If you owe The Man this year, I feel for you, but I also have a few frugal recommendations … as well as some ideas for splurging. All of them are widely available and should be on shelves near you.
Posted: April 2, 2013 By James Molesworth
For most people Bordeaux is red wine (despite some superb whites). And within that rubric, for most people, Bordeaux means Cabernet Sauvignon (despite plenty of superb Merlot and Cabernet Franc). So for many people, the real test of a vintage in Bordeaux is how did the Cabernet of the upper Médoc do? Today, to start to answer that question, I began my visits in St.-Julien and Pauillac, Châteaus Ducru-Beaucaillou and Lafite Rothschild.
Posted: April 1, 2013 By James Molesworth
After two days in Bordeaux's Pessac-Léognan, where I visited some châteaus with bright futures in addition to the venerable Châteaus Haut-Brion and La Mission, I headed into the Médoc's Margaux appellation, home to first-growth Château Margaux, the highly regarded third-growth Palmer and the exciting Monbrison, Siran, Giscours and du Tertre.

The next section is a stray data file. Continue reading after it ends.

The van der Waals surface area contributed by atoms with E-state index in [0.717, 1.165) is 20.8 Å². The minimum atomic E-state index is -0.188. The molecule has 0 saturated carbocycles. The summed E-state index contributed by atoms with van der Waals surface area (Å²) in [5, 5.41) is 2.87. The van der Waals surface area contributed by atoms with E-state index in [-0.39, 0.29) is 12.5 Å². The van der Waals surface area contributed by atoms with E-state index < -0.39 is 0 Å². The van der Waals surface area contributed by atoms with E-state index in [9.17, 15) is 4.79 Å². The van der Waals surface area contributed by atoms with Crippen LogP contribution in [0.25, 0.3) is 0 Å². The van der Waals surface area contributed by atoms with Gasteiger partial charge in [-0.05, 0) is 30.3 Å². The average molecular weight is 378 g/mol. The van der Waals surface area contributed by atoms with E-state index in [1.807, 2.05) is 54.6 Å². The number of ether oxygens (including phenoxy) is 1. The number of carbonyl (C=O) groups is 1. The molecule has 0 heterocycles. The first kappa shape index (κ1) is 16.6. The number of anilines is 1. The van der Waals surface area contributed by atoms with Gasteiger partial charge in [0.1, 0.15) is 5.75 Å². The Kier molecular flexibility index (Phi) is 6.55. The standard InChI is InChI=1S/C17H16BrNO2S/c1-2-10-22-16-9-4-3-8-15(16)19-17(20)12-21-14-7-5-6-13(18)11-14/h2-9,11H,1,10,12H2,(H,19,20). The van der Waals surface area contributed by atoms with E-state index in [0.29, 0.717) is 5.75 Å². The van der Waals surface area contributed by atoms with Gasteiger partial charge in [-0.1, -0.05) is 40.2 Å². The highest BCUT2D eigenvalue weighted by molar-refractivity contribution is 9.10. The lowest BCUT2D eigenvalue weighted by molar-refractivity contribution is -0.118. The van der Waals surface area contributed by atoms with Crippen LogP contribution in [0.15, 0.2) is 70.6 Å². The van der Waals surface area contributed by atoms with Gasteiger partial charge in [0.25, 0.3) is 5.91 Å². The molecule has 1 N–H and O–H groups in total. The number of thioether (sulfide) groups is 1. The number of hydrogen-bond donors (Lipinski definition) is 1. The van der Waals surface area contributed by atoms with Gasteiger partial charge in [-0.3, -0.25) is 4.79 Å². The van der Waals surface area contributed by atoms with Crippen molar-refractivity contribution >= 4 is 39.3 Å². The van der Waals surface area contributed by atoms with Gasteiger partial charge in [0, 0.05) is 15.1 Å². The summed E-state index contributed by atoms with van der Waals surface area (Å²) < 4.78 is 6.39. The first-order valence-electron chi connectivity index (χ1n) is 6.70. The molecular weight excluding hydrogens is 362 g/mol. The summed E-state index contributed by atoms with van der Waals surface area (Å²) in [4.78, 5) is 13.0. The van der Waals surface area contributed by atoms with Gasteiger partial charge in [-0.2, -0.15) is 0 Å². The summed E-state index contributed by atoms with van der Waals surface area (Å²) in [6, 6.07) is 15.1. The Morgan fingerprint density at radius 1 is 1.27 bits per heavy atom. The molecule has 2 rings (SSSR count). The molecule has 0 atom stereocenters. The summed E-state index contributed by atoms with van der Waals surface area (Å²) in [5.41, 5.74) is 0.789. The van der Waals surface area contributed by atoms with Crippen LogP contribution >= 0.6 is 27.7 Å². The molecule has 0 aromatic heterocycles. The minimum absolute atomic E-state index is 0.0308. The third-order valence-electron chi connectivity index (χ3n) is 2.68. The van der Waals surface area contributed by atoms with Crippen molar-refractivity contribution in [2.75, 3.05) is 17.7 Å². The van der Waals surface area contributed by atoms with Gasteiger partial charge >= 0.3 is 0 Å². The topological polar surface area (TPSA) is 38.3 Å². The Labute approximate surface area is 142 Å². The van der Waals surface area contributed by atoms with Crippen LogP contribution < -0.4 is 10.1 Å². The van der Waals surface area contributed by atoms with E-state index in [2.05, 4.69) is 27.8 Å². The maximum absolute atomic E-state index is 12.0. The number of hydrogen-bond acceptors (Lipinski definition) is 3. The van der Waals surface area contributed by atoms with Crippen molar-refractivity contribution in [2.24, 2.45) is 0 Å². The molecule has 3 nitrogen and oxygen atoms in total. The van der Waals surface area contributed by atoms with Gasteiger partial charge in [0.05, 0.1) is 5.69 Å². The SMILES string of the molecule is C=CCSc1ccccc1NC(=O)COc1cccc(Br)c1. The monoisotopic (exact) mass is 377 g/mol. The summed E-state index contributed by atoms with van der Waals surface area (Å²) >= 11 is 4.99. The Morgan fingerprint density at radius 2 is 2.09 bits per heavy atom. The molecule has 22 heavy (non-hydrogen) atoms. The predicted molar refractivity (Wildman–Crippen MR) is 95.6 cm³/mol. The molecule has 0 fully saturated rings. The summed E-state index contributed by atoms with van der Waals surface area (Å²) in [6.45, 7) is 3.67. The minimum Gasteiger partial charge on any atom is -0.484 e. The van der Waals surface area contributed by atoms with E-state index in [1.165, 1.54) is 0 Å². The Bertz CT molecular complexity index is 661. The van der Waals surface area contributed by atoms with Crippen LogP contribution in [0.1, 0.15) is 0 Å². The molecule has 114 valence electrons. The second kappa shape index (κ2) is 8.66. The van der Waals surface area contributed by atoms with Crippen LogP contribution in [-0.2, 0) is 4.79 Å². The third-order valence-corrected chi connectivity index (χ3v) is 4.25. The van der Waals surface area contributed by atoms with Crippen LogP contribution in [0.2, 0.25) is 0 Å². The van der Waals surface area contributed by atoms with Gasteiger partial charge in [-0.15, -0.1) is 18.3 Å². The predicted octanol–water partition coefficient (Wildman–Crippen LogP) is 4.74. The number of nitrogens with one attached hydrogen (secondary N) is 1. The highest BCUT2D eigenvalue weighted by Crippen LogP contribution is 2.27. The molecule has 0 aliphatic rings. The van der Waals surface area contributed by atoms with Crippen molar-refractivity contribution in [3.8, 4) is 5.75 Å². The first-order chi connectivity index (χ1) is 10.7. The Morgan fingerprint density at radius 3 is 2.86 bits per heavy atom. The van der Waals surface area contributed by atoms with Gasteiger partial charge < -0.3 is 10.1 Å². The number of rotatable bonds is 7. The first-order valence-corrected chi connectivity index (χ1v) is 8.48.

Posted: March 29, 2013 By James Molesworth
Continuing my visits through Pessac-Léognan on Bordeaux's Left Bank, I tasted the 2012 barrel samples at Château Olivier and Les Carmes Haut-Brion and then at the oldest of the first-growths, Haut-Brion, where I tasted La Mission Haut-Brion as well.
Posted: March 28, 2013 By James Molesworth
I arrived in Bordeaux in time for lunch (I love when that happens), dropped my bags at Les Sources de Caudalie and then decided to check on two neighbors in the Pessac-Léognan AOC, Châteaus Larrivet Haut-Brion and Haut-Bailly.
Posted: March 28, 2013 By Mitch Frank